Montana's Democratic governor Steve Bullock is also a viable candidate. He’s only in his first term in the mostly conservative state -- and his freshman status would make a 2016 campaign more difficult; however, it could also set up speculation for vice presidential nominations or future campaigns.

Colorado Gov. John Hickenlooper was barely re-elected in his perennial swing state last year. But his experience as governor could make a strong platform, even if the state’s legalization of marijuana might be a liability in the South. New Hampshire’s Maggie Hassan would also offer an appealing candidacy, especially since she represents an early swing state and would have an easier time in the primary.

Massachusetts Gov. Deval Patrick left office in mid-January and has joined a Massachusetts Institute of Technology innovation project -- a good public and private background from which to launch a campaign. Before Obama was elected, it was a badly kept secret that Patrick had designs on being the first African-American president, but he has ruled out a run for 2016. In a wide open field, governors like New York’s Andrew Cuomo or Delaware’s Jack Markell could have a shot. Pennsylvania Gov. Tom Wolf, while too new to consider a 2016 run, could be a realistic option farther down the road.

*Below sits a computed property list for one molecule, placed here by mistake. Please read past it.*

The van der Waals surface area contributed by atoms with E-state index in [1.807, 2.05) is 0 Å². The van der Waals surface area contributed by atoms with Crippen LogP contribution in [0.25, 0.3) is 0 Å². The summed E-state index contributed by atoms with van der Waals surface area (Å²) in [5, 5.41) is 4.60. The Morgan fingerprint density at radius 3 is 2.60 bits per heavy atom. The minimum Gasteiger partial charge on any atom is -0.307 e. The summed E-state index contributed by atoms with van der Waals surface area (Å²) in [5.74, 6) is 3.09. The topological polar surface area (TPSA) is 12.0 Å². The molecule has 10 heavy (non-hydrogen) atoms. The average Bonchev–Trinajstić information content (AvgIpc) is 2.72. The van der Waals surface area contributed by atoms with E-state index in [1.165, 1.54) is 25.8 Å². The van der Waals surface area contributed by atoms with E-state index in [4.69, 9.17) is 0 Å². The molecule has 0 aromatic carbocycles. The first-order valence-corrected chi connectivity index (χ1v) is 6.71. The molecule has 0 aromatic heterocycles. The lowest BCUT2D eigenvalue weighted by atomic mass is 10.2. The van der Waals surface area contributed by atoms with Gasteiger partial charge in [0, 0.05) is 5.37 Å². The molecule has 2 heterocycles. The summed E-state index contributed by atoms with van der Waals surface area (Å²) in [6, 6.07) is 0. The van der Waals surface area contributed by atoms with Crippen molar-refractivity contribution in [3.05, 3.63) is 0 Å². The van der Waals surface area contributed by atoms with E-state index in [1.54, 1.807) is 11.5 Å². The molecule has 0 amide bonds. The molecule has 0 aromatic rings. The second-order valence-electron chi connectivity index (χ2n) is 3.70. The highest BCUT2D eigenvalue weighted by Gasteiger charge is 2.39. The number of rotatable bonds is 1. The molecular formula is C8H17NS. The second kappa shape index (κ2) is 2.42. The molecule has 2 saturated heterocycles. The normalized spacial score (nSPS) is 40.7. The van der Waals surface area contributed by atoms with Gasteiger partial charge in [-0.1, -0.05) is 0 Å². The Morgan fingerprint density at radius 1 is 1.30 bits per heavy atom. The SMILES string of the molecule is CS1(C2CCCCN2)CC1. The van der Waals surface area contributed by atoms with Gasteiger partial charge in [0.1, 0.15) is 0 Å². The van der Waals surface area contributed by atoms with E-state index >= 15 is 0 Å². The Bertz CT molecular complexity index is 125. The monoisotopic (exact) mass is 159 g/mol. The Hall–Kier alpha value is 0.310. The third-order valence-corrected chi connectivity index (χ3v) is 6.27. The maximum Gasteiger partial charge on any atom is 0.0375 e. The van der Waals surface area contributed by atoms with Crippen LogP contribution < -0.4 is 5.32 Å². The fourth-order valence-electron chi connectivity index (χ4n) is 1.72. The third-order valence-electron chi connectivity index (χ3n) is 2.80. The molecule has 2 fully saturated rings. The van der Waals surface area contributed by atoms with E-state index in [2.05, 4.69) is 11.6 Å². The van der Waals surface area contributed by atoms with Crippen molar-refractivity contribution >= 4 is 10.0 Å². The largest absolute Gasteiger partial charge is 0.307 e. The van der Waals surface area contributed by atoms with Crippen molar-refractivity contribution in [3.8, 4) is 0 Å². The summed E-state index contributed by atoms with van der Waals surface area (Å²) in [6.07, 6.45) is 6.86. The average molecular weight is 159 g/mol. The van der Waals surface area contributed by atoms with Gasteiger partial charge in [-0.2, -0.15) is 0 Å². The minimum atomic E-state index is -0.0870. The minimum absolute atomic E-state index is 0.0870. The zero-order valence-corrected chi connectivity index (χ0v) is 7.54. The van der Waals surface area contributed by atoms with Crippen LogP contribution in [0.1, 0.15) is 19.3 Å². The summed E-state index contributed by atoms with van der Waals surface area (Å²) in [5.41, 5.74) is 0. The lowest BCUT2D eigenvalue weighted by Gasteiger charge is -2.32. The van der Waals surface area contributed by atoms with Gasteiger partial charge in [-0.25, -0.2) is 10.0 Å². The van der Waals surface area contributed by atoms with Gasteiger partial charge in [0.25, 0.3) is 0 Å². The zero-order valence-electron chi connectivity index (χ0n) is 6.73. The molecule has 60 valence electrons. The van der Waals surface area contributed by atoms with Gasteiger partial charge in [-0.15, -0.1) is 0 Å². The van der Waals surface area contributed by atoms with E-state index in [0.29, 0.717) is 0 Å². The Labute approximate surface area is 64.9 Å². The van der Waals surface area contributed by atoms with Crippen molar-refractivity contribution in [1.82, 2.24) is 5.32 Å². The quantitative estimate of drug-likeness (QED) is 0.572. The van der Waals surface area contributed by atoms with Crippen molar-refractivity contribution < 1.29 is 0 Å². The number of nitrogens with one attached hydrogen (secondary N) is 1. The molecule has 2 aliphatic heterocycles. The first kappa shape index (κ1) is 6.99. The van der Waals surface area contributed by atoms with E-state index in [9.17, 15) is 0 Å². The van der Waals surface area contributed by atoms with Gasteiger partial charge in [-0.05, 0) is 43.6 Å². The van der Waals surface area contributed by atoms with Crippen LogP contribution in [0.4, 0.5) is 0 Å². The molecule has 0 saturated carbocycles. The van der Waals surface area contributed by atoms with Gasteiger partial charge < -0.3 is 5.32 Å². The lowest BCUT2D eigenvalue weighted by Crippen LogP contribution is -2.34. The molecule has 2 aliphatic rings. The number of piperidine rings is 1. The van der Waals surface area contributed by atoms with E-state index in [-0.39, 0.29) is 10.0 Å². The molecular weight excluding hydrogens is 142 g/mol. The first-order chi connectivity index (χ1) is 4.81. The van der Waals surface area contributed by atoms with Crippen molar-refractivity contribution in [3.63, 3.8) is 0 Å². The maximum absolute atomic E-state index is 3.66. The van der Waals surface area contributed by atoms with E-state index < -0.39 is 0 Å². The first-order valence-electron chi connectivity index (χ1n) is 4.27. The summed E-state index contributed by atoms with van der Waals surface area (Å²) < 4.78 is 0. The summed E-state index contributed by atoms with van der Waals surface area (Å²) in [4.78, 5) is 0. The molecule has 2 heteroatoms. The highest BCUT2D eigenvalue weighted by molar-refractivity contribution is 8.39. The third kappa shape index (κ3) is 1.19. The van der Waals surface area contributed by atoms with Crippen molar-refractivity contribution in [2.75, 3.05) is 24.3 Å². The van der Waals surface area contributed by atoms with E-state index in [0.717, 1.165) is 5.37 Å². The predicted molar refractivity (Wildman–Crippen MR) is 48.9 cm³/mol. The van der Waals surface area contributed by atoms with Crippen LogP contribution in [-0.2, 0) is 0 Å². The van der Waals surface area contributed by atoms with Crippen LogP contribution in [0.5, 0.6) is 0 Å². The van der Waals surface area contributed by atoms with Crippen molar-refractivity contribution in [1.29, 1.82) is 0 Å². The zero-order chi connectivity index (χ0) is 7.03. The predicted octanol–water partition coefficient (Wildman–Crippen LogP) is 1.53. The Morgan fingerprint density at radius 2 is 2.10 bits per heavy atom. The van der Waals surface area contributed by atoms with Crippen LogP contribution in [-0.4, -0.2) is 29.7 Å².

Democrats could also round up several viable candidates from the U.S. Senate. It might be harder for a senator to get elected after all the criticism of Obama’s lack of executive experience. But Virginia has two senators -- Mark Warner and Tim Kaine -- who served as governors before they were elected to the Senate. Warner has positioned himself as a moderate and a member who wants to get things done, working on several bipartisan initiatives while in the Senate.